Unions are stating their case against the Morrison Government’s proposed workplace law changes in a Senate inquiry in Townsville.
The CFMEU Mining Division’s submission to the IR Omnibus Bill Senate Inquiry argues that the Bill gives big mining and labour hire companies a free pass to exploit casual workers in roles that are in practice full-time.
It says the Bill seeks to overturn important Federal Court wins for casual mineworkers that recognise the real, full-time nature of the hours and rosters they work.
Mineworkers are concerned about the proposed new definition of casual and what the CFMEU says are weak and unenforceable casual conversion provisions.
The union says also the Bill will prevent third parties including unions from having a say over enterprise agreements in their industries.
Queensland Council of Unions general secretary Michael Clifford said the planned changes would make it easier for employers to cut wages and reduce conditions for workers.
“These new laws will allow employers to cut wages and conditions to below the minimum award safety net, allow employers to turn permanent workers into casuals and strip away sick leave and holiday pay, as well as remove blue collar workers of their right to have a say on working conditions on big projects, creating a new class of worker with fewer rights than other workers,” he said.
The QCU, the peak union council representing more than 350,000 workers throughout the state, has lodged a public submission calling for the laws to be totally scrapped.
Bill addresses key concerns for employers – AMMA
Key mining employer group the AMMA has stated its support for the changes, saying they will encourage businesses to invest and create jobs in the post-COVID-19 economic environment.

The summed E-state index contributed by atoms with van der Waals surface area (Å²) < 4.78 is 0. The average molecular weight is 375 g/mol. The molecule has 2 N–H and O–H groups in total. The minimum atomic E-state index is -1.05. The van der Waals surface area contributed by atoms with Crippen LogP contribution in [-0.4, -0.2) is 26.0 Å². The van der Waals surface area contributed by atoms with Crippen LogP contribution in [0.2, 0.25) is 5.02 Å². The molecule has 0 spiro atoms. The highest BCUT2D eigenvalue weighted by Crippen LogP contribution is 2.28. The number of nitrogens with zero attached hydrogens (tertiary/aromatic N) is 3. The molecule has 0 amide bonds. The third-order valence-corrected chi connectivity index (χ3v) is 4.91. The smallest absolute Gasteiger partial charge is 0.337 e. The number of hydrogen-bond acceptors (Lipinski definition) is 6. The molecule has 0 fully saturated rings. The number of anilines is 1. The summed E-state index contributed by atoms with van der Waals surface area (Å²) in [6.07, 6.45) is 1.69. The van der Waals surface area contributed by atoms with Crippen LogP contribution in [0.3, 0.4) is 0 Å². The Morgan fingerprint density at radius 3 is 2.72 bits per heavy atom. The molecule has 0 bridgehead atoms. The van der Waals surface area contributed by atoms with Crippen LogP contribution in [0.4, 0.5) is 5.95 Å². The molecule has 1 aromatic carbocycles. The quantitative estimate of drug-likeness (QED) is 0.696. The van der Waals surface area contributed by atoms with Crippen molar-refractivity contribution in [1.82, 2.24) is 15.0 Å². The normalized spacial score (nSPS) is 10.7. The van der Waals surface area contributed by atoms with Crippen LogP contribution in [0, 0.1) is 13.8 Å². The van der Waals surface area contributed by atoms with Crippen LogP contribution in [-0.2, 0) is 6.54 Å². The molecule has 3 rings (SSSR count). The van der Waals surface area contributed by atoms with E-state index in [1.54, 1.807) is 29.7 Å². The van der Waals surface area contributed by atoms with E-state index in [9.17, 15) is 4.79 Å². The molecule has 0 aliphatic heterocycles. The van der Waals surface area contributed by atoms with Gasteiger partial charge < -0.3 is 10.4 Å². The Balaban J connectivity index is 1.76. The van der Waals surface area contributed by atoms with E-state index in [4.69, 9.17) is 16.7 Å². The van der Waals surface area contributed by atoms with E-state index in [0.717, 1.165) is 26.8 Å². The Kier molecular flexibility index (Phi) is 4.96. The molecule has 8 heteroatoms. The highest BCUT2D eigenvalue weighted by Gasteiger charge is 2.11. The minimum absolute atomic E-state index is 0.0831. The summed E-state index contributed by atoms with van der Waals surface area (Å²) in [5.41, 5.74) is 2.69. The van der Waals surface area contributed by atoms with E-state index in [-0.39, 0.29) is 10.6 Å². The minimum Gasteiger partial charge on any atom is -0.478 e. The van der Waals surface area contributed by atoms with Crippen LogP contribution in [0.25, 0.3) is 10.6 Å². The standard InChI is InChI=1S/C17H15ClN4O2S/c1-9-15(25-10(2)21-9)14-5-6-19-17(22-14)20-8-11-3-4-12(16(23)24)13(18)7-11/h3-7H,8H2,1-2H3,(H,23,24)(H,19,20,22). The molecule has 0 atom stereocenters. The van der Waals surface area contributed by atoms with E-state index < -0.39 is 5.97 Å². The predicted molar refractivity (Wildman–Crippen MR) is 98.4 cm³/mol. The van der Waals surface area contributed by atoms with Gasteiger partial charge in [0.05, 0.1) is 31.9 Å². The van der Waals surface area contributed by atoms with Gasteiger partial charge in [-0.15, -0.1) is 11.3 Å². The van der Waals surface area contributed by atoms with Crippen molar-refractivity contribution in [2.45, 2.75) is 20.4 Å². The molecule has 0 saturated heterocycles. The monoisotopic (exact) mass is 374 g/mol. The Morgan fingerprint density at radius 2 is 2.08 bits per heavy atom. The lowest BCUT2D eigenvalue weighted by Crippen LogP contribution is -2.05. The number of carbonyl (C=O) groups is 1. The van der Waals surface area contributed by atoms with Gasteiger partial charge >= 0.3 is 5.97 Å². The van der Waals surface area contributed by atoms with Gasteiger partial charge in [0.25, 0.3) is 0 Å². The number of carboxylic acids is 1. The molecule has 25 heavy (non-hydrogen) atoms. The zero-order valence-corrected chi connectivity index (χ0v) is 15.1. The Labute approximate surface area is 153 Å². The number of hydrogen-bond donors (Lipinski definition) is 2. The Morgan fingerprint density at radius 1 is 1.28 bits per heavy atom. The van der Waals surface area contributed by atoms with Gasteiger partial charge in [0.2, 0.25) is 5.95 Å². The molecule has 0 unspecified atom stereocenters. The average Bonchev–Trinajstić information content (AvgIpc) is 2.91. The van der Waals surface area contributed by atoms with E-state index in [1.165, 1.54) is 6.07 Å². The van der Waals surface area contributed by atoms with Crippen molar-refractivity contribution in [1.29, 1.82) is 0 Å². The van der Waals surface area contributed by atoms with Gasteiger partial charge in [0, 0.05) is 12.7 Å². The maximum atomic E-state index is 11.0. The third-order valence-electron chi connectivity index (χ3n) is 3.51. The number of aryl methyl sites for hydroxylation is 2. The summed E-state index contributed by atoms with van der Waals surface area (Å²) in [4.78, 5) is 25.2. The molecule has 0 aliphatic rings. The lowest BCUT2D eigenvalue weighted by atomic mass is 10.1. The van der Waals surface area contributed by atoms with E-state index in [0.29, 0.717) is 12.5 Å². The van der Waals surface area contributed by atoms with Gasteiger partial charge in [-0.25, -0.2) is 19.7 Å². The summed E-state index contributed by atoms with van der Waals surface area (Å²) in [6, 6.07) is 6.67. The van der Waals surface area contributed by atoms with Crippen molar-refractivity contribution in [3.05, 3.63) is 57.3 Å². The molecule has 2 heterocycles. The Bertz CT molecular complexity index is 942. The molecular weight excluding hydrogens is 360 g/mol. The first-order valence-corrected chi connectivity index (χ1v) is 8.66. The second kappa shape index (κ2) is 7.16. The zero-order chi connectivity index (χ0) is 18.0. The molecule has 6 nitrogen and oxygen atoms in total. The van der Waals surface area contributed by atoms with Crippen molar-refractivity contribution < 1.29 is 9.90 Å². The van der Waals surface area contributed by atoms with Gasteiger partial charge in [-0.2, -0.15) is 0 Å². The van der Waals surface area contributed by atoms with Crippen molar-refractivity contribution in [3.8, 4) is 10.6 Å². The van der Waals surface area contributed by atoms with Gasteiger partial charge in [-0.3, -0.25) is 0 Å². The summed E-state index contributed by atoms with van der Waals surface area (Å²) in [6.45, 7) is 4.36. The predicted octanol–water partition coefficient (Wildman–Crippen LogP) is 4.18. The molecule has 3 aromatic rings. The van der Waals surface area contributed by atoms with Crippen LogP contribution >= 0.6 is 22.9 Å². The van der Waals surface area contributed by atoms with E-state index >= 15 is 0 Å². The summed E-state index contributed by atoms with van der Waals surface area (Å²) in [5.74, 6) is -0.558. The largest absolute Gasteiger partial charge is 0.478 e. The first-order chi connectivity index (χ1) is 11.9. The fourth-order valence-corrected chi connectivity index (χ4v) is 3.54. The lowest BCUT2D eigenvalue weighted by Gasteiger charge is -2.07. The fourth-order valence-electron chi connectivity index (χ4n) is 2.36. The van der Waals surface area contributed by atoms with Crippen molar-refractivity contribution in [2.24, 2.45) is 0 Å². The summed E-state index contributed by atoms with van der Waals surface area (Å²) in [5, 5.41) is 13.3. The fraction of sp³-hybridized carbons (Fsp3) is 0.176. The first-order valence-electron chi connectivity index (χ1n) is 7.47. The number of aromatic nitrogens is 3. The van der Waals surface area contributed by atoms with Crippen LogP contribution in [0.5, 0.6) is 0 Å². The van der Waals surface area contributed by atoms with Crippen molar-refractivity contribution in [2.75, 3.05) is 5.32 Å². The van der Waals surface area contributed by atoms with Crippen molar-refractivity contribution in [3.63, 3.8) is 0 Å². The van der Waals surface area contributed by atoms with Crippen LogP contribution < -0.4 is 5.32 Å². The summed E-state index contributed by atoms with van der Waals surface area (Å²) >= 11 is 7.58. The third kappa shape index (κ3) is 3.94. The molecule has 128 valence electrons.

Chief executive officer Steve Knott said key areas of the IR reform bill addressed longstanding concerns and priority reforms for mining, oil and gas, and service sector employers.
These included improvements to enterprise bargaining, greenfields agreements and certainty around casual employment.
The AMMA argues that the government has struck an appropriate balance with its proposals for casual employment.
Casual employees would have new rights to convert to permanency after 12 months with an employer, whilst businesses would be protected from ‘double dipping’ backpay claims, Mr Knott said.
“Collectively these measures will reduce employment-related red tape and risk for resources and energy employers, which have been the lifeblood of the national economy and labour market during an extraordinarily difficult year for all Australians,” he said in a recent media statement on the issue.